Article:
I'm Steve Ember with the VOA Special English Education Report.
A new committee of experts will look for the best ways to improve math
education in the United States.
The effort is part of the American Competitiveness Initiative that President
Bush discussed in his State of the Union message in January. The program calls
for spending more than two hundred million dollars to improve the teaching of
The Education Department says the experts will examine how
to prepare for, and succeed in, learning algebra. One goal is to decide about
teaching higher-level math at younger ages. American fifteen-year-olds performed
below the average in math on the most recent Program for International
Education Secretary Margaret Spellings says: "To keep America competitive in
the twenty-first century, we must improve the way we teach math."
But there is disagreement about which teaching methods are the most
effective. Traditional ones depend heavily on memory and tests. Newer methods
are based more on developing creative problem-solving skills.
Supporters of the traditional way say it may not be exciting but students get
the right answers. Critics say many students never understand why the answers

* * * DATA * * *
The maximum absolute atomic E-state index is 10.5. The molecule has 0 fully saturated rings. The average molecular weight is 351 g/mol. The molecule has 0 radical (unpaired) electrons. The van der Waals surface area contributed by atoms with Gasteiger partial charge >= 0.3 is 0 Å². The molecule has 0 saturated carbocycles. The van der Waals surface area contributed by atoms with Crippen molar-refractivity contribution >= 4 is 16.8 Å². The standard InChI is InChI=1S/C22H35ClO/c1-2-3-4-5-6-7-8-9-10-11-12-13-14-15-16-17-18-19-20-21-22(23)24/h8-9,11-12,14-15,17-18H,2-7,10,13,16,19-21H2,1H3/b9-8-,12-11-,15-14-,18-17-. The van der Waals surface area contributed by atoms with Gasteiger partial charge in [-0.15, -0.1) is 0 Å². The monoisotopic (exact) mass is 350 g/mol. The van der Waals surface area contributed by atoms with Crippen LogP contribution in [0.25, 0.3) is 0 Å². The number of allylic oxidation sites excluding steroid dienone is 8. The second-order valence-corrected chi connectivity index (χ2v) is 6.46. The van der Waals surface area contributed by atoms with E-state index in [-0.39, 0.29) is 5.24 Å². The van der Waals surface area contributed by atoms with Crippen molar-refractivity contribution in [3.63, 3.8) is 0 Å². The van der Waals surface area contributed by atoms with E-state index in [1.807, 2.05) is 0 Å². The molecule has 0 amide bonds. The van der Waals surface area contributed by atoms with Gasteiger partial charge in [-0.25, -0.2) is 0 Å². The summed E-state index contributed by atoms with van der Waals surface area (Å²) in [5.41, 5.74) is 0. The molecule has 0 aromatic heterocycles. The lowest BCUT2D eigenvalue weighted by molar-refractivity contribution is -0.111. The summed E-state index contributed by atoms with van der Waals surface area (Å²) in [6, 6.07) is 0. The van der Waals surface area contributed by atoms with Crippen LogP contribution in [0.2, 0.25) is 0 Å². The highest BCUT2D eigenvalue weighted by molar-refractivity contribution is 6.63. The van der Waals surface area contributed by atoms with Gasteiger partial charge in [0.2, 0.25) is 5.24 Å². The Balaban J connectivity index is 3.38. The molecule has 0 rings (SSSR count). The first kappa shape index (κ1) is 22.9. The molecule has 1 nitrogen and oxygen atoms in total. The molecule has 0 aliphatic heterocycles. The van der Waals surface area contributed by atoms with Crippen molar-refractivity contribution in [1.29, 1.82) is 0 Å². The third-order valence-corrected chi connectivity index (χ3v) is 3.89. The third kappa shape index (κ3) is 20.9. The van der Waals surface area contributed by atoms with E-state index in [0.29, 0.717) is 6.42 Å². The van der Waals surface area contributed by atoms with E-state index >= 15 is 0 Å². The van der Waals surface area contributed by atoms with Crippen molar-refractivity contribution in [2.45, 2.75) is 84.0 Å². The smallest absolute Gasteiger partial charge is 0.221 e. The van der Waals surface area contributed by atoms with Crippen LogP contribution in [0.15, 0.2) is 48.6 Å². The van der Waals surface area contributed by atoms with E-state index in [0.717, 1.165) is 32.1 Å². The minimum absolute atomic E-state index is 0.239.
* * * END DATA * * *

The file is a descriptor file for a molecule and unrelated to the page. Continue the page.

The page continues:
Some say the best way to teach math is to combine the new and traditional
methods. The debate is similar to the one over the best way to teach reading.
The National Mathematics Advisory Panel will be led by Larry Faulkner, a
former president of the University of Texas at Austin. The seventeen experts
also include the president of the National Council of Teachers of Mathematics.
A study has found that less than half of American high school graduates are
prepared for college math. Other studies suggest that strong math skills
developed in the early teen years can lead to college success.
The experts will consider scientifically based research and then advise the
president and the education secretary. Margaret Spellings says all high school
graduates need solid math skills. And she says the nation must give more high
school students the chance to take advanced math and science courses.
The new advisory committee gives its first report in January. A final report
is expected by February of two thousand eight.
This VOA Special English Education Report was written by Nancy Steinbach.
Read and listen to our reports at voaspecialenglish.com. I’m Steve Ember.